That said, while gender parity has been achieved, there’s still some progress to be made on other fronts. While there is increased representation of LGBT people, the lineup is still pretty darn white. Even so, the current lineup is a lot less cishet and is less white than in years past, which is encouraging. To quote Jessica Price, an IIFP and developer at Paizo:
Does this magically fix all of tabletop gaming’s misogyny problems? No. But women being recognized as gaming authorities, our work being highlighted, our input being sought, and just our presence in equal numbers with men helps
And importantly, this lineup is much more reflective of the diversity of activity within the gaming industry as a whole. In years past, in order to get selected you pretty much had to be a cishet white dude working for a mainstream company on trad tabletop games. But this year’s lineup includes a wide swath of thought-leadership in the hobby, including tabletop publishers, LARP designers, event organizers, activists, critics, podcasters, academics, and community managers. Which is EXCITING! I can’t wait to see what sort of discussion comes out of this year’s panels!
Lastly, there’s one other reason to be excited about this lineup, and it’s a doozy.
GenCon: First Industry convention to achieve parity
GenCon is pretty much THE FIRST major gaming industry convention to achieve gender parity in it’s lineup of guests of honor / special guests / featured guests / featured presenters – from here on out referred to as the GoH lineup, just so I don’t have to keep typing all of that out. (Honestly it would make my life a lot easier if the industry could agree on a standard term, event organizers. Just sayin’.) Don’t believe me? Let me back that up with some numbers.
I went looking at the GoH lineup for every convention in the United States and Canada with attendance over 10,000 that included gaming (of any kind) as a primary or secondary focus. (Sourced using Wikipedia, here)
This means that conventions without a GoH program were excluded, such as BlizzCon, Minecon, and PAX. (Although to be fair, PAX might have a GoH program, but their website was terrible and I gave up looking after twenty minutes.) I also didn’t include Game Developers Conference, despite being one of the major industry conferences, because they have a list of speakers with hundreds of people, but not a list of GoH, and given that I’m in school right now I just don’t have time for that shit. Lastly, E3 was also not included because they have industry partners and sponsors, but no GoH.
That left a list of 10 conventions. Most of them, finding a roster of 2016 GoH was easy, but for whatever reason I had trouble with IndieCade, so I counted their lineup for 2015, figuring that was a good enough approximation. And here’s what I came up with:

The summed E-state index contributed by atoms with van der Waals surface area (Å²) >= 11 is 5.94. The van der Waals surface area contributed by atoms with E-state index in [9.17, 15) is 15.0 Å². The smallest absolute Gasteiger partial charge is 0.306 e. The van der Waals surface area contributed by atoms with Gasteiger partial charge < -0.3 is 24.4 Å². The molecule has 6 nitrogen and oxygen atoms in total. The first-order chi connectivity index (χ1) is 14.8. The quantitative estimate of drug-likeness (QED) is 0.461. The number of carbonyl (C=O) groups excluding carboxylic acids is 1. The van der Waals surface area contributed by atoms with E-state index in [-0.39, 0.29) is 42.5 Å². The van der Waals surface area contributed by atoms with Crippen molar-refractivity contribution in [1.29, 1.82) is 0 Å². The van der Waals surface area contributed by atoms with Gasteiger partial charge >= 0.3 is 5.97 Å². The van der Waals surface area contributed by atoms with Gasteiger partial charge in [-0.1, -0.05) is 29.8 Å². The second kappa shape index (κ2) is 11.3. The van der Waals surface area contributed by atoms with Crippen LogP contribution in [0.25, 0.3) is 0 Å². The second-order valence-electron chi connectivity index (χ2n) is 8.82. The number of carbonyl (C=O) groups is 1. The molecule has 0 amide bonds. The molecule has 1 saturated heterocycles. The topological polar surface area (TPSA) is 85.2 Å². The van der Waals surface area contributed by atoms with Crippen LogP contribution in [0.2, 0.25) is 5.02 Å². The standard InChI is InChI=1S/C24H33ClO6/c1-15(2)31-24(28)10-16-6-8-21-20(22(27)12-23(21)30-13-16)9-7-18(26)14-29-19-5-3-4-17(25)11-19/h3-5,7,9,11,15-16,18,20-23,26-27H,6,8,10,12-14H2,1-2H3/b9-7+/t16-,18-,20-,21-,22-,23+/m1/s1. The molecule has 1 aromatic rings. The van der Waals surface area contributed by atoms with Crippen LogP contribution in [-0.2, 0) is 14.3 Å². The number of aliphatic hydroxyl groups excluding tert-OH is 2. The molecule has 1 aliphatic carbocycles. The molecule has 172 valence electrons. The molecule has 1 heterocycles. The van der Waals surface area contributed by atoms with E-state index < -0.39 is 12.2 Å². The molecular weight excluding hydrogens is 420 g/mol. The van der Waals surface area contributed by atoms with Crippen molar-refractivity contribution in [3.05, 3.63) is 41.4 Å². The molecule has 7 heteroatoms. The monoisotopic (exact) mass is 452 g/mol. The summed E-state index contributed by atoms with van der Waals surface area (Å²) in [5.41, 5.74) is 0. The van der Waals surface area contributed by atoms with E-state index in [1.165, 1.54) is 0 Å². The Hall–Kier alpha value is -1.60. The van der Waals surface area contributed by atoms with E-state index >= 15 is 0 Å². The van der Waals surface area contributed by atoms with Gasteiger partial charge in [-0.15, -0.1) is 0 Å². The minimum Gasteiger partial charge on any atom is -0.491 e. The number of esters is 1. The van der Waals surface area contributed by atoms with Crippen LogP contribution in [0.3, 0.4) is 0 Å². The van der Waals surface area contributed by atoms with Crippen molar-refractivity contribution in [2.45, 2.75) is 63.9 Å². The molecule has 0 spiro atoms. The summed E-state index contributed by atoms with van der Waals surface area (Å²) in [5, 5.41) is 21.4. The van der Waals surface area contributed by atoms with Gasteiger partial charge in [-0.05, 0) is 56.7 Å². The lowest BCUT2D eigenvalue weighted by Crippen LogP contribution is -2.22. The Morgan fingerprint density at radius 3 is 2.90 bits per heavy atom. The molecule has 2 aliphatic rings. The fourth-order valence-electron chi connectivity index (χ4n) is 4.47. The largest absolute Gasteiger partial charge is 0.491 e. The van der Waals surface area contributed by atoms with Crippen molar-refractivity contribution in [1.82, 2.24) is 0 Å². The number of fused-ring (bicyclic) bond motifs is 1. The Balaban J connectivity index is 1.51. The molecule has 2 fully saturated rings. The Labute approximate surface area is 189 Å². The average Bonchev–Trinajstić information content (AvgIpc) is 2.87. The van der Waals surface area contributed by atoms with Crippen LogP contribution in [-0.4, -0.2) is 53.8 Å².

Out of the ten conventions surveyed, only MarCon had more representation of women. However, while MarCon does include gaming as a secondary focus, it’s primarily a sci-fi and anime convention; it’s gaming presence is very small, and it’snot one of the major stops on the typical gaming industry convention tour. (I say this not to knock MarCon – it’s quite lovely, and I’ve been several times, before I left the US for Canada.)
So out of major gaming industry conventions? GenCon comes out clearly on top. The next-most even gender split of conventions that are more than just video games is Momo Con, which is still nearly two thirds male and has Totalbiscuit – one of the big names of GamerGate – as a GoH, for fuck’s sake.
Reactions to the lineup
There have been some encouragingly positive reactions to the announcement of the IIFP lineup. Both The Mary SueandBoingBoing have highlighted the lineup and what it means for the industry.
But of course, there have also been those who are… less pleased with this development. Both Jessica Price and Whitney “Strix” Beltran (who was an IIFP last year, but not this year) have faced sexist backlash about the composition of the IIFP lineup – despite the fact that one of them is not a current IIFP and neither of them have anything to do with the selection process. Some of the “arguments” being presented are:
Old school RPGs are the only “real” RPGs
Mainstream trad games outsell indie games, and thus indie developers don’t matter
Indies chosen as IIFPs were selected because of pretentious identity politics and not merit
The current lineup is a result of “SJW gatekeepers”
Thankfully, the amount of obviously sexist MRA garbage has been fairly small as of yet. However, there are those who have reacted by expressing puzzlement about why GenCon would select such an “obscure” lineup, or by speculating that only “unknowns” must be applying to the IIFP program.
Which. Ugh. There’s not as much gross sexism in that sort of response, but it’s still pretty insulting hearing people imply that the obvious increase in diversity must be as a result of an overall decrease of merit. And I could write a couple thousand words on that alone, but I think I’ll let Elizabeth Sampat and Jessica Price take it from here:
[Before I start:I know there’s been a large gap between posts. This started as a 1-off post and spiraled into something that will be a series of 2 or 3 posts, since I got a bit carried away doing research and gathering material for this. I’m going to do my best to get another post up before the end of the week, if not two more. Thanks for your patience.]